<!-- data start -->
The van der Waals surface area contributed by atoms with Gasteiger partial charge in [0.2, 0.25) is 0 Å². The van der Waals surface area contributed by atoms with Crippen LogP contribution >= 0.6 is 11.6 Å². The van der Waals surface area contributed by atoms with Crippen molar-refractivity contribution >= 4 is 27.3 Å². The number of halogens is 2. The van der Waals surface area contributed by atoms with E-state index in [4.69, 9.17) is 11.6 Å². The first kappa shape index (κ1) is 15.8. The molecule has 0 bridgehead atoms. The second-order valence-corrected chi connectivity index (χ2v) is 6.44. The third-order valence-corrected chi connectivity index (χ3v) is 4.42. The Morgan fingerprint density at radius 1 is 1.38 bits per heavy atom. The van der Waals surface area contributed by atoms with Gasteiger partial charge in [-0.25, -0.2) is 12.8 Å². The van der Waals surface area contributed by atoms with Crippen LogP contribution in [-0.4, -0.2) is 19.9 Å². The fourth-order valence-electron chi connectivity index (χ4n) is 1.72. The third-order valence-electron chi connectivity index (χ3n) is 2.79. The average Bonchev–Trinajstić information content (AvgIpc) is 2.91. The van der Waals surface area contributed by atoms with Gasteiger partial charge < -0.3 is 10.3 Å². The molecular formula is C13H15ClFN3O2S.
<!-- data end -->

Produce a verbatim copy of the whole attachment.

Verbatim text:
The van der Waals surface area contributed by atoms with Gasteiger partial charge in [0.2, 0.25) is 0 Å². The van der Waals surface area contributed by atoms with Crippen LogP contribution >= 0.6 is 11.6 Å². The van der Waals surface area contributed by atoms with Crippen molar-refractivity contribution >= 4 is 27.3 Å². The number of halogens is 2. The van der Waals surface area contributed by atoms with E-state index in [4.69, 9.17) is 11.6 Å². The first kappa shape index (κ1) is 15.8. The molecule has 0 bridgehead atoms. The second-order valence-corrected chi connectivity index (χ2v) is 6.44. The third-order valence-corrected chi connectivity index (χ3v) is 4.42. The Morgan fingerprint density at radius 1 is 1.38 bits per heavy atom. The van der Waals surface area contributed by atoms with Gasteiger partial charge in [-0.25, -0.2) is 12.8 Å². The van der Waals surface area contributed by atoms with Crippen LogP contribution in [-0.4, -0.2) is 19.9 Å². The fourth-order valence-electron chi connectivity index (χ4n) is 1.72. The third-order valence-electron chi connectivity index (χ3n) is 2.79. The average Bonchev–Trinajstić information content (AvgIpc) is 2.91. The van der Waals surface area contributed by atoms with Gasteiger partial charge < -0.3 is 10.3 Å². The molecular formula is C13H15ClFN3O2S.